Stronger Procurement Controls in the Far East Would Minimize Fraud and Abuse
PSAD-80-2: Published: Nov 7, 1979. Publicly Released: Nov 7, 1979.
- Full Report:
A review of U.S. Government procurement offices in the Far East found gaps in purchasing controls and reports of widespread collusion and bribery. At some locations, where controls were almost totally lacking, collusion and bribery were not even necessary to defraud the Government.
Prohibited and questionable purchases, questionable payments, purchases exceeding authority, inadequate competition, and bribery and collusion were found at most locations visited. Procuring organizations varied widely in their ways of buying and in their success at minimizing abuse. Offices with highly centralized authority and frequent, thorough internal reviews experienced fewer abuses. Also, aggressive corrective action where improprieties were identified helped to minimize abuse. Increased U.S. citizen control helped improve the enforcement of the controls on abuse.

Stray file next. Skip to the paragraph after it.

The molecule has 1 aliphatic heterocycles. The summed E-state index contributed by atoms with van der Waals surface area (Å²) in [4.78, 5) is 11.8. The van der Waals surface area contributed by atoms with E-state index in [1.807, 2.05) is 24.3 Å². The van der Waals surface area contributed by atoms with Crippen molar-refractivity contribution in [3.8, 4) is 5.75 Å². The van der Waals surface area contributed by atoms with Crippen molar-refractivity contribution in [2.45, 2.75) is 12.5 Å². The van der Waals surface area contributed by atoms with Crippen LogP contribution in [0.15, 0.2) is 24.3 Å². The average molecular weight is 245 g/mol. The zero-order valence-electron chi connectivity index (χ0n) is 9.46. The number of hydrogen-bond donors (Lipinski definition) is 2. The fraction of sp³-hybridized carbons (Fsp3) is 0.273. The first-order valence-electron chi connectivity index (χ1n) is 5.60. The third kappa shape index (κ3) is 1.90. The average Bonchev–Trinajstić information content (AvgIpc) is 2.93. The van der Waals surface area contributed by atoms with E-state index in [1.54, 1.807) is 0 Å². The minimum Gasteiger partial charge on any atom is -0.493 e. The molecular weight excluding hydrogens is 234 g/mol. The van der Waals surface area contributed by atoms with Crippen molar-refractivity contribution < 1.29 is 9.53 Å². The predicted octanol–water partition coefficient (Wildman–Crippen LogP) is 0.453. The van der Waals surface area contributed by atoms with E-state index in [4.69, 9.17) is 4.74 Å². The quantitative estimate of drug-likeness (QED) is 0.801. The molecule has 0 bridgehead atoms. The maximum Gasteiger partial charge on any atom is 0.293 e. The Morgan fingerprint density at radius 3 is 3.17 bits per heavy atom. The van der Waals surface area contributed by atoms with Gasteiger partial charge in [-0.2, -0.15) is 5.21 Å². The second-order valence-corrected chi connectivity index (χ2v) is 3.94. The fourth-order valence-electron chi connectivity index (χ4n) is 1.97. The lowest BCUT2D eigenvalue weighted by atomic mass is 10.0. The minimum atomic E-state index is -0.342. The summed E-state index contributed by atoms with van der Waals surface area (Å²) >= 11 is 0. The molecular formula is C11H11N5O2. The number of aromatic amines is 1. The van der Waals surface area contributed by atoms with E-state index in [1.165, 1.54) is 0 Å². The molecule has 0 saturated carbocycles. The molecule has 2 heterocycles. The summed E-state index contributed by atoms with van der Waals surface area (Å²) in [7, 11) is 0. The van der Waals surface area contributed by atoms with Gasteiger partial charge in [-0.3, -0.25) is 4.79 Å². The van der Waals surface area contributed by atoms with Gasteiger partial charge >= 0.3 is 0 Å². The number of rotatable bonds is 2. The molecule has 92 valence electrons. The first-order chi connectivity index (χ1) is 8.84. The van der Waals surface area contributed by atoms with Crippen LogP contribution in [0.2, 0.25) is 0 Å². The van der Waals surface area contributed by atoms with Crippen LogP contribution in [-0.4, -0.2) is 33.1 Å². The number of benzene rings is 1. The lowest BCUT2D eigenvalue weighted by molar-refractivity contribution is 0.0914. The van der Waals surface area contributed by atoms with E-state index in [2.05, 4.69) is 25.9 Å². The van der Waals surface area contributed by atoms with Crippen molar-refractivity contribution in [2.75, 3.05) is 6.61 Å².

Recommendation for Executive Action
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Recommendation: The Secretaries of State, Defense, Army, and Navy and the Administrator of Veterans Affairs should: designate a single office to monitor and assist all Navy procurement activities in the Far East; transfer Veterans Administration procurement authority in Manila, Philippines, to the American Embassy; assure that purchasing activities are periodically reviewed and that problems are corrected; provide Army and Navy enlisted personnel positions for procurement and greater Navy use of U.S. citizens for key civilian procurement positions; and provide emphasis to assure that military departments' procurements are necessary to their missions and guidelines to identify prohibited and questionable items.